Siting Council coming to Prospect

The Siting Council will hear residents concerns during a meeting in Prospect.

NEW BRITAIN — The Connecticut Siting Council voted Jan. 6 to hold two public hearings in Prospect to give citizens a chance to voice their opinions on two commercial wind turbines BNE Energy hopes to build in the town.

Siting Council Chairman Daniel Caruso said although the council has no legal obligation to hold public hearings, he thought it would be appropriate given the controversial nature of the issue.

The council voted to conduct a field review of the 178 New Haven Road location at 2 p.m. Feb. 24, with public comments to follow at 6:30 p.m. The council will hold evidentiary hearings the following day, with pubic comment again at 6:30 p.m. in Prospect.

Prospect Mayor Bob Chatfield said he suggested those dates because there would be no school that week.

Caruso indicated that the council would take a long time to inspect the location to ensure the members were fully informed on the project.

“I would envision that we would take the time to inspect the location, as well as some of the surrounding areas,” said Caruso.
He also suggested council members visit wind turbine sites in other states.

The council also voted to grant party status to the town of Prospect, represented by Chatfield, and to Save Prospect Corp., the group of residents opposing the turbines. BNE opposed the council granting Save Prospect party status, which gives those representatives the right to testify at the hearings.

“I’m supporting the neighborhood,” Chatfield said.

Caruso warned that the council must deal with time restrictions as they must complete everything by May 16.

Tim Reilly, President of Save Prospect Corp., said he was happy to hear the chairman say he planned to inspect the surrounding area, which Reilly took to indicate that the council would examine the turbine’s impact on the adjacent residential neighborhood.

Reilly said he would ask the council to request BNE to erect test balloons at the proposed location of the turbines to they could see how high the turbines would be and their visibility to surrounding residences.

Reilly was glad to be granted party status and said he would begin preparing documents for testimony. Save Prospect opposes the turbines due to safety, noise, and quality of life concerns.

Gregory Zupkus, CEO of BNE, said he was also preparing his presentation for the Siting Council.

“As part of the hearings we will not only present information to the Siting Council about our project, but also take members on a tour of the site,” he said. “We are extremely proud of the work that has been done and are looking forward to this opportunity.”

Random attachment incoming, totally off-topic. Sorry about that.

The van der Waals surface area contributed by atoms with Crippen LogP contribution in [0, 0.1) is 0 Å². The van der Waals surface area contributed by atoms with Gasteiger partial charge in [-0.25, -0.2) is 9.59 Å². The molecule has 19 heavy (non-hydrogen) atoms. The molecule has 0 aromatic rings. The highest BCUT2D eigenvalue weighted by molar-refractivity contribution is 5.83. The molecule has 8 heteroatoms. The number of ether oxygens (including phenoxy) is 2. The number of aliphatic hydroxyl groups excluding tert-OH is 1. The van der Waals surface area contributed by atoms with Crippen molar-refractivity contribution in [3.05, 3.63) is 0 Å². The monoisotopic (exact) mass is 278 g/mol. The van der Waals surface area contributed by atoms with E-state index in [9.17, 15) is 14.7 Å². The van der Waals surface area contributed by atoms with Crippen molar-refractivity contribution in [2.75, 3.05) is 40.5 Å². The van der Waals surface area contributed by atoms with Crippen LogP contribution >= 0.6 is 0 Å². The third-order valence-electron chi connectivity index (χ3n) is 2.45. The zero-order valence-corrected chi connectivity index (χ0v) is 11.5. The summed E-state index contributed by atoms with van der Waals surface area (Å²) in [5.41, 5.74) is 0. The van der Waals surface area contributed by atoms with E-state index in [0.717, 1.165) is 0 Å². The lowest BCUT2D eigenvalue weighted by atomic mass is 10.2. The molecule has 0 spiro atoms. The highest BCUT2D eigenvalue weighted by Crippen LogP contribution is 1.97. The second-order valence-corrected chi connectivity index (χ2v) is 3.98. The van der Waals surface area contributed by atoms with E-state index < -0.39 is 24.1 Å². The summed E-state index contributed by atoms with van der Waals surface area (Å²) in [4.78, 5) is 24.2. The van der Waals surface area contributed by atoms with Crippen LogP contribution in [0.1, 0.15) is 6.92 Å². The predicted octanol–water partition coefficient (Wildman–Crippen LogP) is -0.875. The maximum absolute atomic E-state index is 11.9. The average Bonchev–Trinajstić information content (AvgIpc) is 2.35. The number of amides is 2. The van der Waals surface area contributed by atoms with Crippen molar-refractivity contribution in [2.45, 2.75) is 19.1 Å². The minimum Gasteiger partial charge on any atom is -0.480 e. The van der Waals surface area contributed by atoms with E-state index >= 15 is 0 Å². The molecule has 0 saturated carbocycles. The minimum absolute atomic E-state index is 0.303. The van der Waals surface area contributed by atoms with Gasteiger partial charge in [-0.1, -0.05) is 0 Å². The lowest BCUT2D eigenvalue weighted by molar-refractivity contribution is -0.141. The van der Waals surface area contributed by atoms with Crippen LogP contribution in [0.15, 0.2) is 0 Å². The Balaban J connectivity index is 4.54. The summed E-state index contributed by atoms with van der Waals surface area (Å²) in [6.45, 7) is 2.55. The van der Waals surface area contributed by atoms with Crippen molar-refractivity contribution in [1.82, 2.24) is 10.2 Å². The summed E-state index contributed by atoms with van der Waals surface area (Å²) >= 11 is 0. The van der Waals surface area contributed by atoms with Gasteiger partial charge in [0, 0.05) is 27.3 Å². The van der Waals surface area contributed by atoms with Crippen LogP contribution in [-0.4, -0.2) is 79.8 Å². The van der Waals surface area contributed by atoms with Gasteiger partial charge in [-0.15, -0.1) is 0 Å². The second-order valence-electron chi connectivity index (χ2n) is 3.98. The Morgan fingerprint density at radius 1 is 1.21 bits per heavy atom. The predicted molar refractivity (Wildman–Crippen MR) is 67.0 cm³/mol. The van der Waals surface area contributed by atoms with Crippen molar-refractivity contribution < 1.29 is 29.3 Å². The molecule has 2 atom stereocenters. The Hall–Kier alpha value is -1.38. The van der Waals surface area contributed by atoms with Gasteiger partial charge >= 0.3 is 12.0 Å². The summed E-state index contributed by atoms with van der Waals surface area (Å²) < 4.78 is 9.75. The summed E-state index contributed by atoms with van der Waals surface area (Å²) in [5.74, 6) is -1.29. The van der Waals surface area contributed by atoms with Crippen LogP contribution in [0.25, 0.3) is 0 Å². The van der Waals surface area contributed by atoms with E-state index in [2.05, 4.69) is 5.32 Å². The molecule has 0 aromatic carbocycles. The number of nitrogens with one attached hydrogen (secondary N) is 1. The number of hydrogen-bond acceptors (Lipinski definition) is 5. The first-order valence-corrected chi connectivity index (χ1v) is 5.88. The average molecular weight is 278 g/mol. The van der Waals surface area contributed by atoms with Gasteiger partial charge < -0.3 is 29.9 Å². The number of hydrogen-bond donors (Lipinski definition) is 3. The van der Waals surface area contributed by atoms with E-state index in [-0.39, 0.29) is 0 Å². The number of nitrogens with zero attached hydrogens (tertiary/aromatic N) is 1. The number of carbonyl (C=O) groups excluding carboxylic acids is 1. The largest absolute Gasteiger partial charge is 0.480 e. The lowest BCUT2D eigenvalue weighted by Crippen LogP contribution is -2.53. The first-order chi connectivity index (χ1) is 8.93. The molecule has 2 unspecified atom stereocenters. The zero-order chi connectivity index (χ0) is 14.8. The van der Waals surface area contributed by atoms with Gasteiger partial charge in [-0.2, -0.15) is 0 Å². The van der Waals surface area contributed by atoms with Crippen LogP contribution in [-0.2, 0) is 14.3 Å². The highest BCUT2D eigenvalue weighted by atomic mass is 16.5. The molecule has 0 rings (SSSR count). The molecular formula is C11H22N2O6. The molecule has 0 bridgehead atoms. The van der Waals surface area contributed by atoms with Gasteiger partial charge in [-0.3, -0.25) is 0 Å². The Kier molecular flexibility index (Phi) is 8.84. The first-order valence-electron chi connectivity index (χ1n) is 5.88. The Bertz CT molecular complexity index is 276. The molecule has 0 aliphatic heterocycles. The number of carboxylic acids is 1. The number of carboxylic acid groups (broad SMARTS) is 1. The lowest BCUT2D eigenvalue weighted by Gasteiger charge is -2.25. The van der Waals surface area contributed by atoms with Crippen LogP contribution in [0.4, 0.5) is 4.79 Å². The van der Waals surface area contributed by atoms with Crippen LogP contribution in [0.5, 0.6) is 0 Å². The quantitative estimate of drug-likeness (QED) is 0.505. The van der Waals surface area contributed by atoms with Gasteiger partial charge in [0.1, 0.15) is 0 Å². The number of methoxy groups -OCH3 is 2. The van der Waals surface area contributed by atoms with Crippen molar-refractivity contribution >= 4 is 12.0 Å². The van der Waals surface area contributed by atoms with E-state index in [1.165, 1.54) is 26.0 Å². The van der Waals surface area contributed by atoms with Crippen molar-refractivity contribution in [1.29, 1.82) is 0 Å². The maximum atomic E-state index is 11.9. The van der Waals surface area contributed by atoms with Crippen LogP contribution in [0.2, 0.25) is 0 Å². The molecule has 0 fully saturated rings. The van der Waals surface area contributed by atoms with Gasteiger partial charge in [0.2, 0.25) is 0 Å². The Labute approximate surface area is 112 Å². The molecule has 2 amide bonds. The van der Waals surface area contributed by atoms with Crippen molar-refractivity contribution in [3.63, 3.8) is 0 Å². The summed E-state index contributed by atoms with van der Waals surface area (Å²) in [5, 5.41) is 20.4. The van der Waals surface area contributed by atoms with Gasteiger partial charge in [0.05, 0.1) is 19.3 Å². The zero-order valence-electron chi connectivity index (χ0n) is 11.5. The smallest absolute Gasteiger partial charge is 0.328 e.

BNE’s proposed project would be the first one of its kind in the state, and the company is looking forward to making it a reality.

“We’re excited about moving forward on the first commercial wind project in Connecticut. We have worked on this project for several years, performing numerous studies, and we look forward to presenting that information to the Siting Council and the public,” Zupkus said.

Planning and Zoning has no jurisdiction

In the opinion of the town attorney, the Planning and Zoning Commission is powerless from imposing its will on the proposed wind turbine project.

Prospect’s Planning and Zoning Commission informed members of Save Prospect Corp. that the town attorney advised them that the commission is not in a position to issue orders, according to Land Use Inspector Bill Donovan.

“Our town attorney said we can certainly provide comments, but there’s no statutory authority to overrule this state agency,” Donovan said.

Save Prospect previously submitted a Wind Power Development Order for the commission’s consideration which would effectively prohibit commercial wind turbines in Prospect by mandating setbacks and noise regulations.

The commission said they intended to come up with a list of their concerns and suggestions regarding wind turbines, which they will submit to the mayor to take to the Siting Council.

Donovan said he thought the Siting Council would listen to the town’s concerns.

“They sincerely want to hear from local residents on this project,” Donovan said.

As far as Save Prospect is concerned, the commission is abandoning its duty to the town.

“It’s Save Prospect’s position that the Planning and Zoning Commission is abdicating its responsibility to the residents of Prospect,” Reilly said.

He said he reminded the commission of U.S. Senator Richard Blumenthal’s position that Connecticut is currently operating in a state of lawlessness as there are no regulations regarding turbines.

“By not challenging the unconstitutionality of turbine statutes, [the Planning and Zoning Commission] is putting the residents at great risk,” Reilly said.

He felt the committee should take a legal position challenging the deficiencies in state law.

“This is a time that calls for leadership and we need to see that in our local government,” he said.

Donovan said the Planning and Zoning Commission respects their legal advice.

“There’s no specific authority to issue an order or submit a new regulation after the fact or impose any sort of moratorium on the wind turbine project,” he said. “Local authority has no jurisdiction on being able to do that.”